Now as an MH Fellow with YKA, she’s expanding her impressive scope of work further by launching a campaign to facilitate the process of ensuring better menstrual health and SRH services for women residing in correctional homes in West Bengal. The campaign will entail an independent study to take stalk of the present conditions of MHM in correctional homes across the state and use its findings to build public support and political will to take the necessary action.

Saurabh has been associated with YKA as a user and has consistently been writing on the issue MHM and its intersectionality with other issues in the society. Now as an MHM Fellow with YKA, he’s launched the Right to Period campaign, which aims to ensure proper execution of MHM guidelines in Delhi’s schools.

The long-term aim of the campaign is to develop an open culture where menstruation is not treated as a taboo. The campaign also seeks to hold the schools accountable for their responsibilities as an important component in the implementation of MHM policies by making adequate sanitation infrastructure and knowledge of MHM available in school premises.

Read more about his campaign.

Harshita is a psychologist and works to support people with mental health issues, particularly adolescents who are survivors of violence. Associated with the Azadi Foundation in UP, Harshita became an MHM Fellow with YKA, with the aim of promoting better menstrual health.

Her campaign #MeriMarzi aims to promote menstrual health and wellness, hygiene and facilities for female sex workers in UP. She says, “Knowledge about natural body processes is a very basic human right. And for individuals whose occupation is providing sexual services, it becomes even more important.”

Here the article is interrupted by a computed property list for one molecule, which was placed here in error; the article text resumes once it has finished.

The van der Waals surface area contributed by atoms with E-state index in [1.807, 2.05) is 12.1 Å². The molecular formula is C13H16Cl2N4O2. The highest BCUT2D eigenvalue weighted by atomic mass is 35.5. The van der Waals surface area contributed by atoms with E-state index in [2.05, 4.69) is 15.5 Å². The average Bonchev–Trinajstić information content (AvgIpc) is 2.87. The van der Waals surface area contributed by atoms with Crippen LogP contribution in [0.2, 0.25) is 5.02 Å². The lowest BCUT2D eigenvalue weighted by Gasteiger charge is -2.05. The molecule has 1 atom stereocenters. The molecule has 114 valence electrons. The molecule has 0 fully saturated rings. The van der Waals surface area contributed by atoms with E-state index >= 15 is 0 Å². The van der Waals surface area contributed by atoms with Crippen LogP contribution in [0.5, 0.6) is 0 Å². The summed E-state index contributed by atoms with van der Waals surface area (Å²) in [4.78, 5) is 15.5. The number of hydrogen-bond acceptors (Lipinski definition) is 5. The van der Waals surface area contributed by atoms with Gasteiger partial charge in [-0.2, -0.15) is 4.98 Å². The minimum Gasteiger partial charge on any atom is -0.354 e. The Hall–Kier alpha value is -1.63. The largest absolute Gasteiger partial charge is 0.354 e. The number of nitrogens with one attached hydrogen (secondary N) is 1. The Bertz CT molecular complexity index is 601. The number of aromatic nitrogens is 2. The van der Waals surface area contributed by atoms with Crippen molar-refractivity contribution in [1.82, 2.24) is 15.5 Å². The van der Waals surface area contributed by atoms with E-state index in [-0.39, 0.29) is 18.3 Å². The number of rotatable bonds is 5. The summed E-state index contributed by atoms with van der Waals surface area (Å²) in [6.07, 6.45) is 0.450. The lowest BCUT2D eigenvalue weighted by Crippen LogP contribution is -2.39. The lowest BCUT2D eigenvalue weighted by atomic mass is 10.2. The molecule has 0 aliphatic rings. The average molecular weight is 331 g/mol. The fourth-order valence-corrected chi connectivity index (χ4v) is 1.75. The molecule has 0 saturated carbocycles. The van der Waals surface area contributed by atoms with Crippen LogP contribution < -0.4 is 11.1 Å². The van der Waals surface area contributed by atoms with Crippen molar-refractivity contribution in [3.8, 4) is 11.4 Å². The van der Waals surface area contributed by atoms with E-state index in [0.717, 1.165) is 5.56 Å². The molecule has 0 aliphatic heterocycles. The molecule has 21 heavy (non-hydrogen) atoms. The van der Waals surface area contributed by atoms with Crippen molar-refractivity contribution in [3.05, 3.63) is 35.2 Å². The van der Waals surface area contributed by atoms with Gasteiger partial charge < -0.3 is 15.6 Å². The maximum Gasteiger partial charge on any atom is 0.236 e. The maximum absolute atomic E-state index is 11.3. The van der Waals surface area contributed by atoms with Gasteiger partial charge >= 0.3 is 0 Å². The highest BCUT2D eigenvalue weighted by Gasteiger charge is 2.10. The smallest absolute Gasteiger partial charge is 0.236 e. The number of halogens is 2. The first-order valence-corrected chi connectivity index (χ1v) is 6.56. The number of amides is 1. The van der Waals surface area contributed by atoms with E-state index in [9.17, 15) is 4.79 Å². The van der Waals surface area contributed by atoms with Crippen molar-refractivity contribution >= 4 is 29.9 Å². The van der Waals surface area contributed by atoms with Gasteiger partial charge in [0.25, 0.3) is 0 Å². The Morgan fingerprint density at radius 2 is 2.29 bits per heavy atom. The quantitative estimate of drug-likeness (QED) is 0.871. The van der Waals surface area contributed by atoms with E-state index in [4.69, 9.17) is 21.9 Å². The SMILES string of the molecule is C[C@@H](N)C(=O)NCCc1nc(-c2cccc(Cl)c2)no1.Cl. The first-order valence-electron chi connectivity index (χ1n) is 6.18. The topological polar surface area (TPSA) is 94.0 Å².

Meri Marzi aims to ensure sensitised, non-discriminatory health workers for the needs of female sex workers in the Suraksha Clinics under the UPSACS (Uttar Pradesh State AIDS Control Society) program by creating more dialogues and garnering public support for the cause of sex workers’ menstrual rights. The campaign will also ensure interventions with sex workers to clear misconceptions around overall hygiene management to ensure that results flow both ways.

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MH Fellow Sabna comes with significant experience working with a range of development issues. A co-founder of Project Sakhi Saheli, which aims to combat period poverty and break menstrual taboos, Sabna has, in the past, worked on the issue of menstruation in urban slums of Delhi with women and adolescent girls. She and her team also released MenstraBook, with menstrastories and organised Menstra Tlk in the Delhi School of Social Work to create more conversations on menstruation.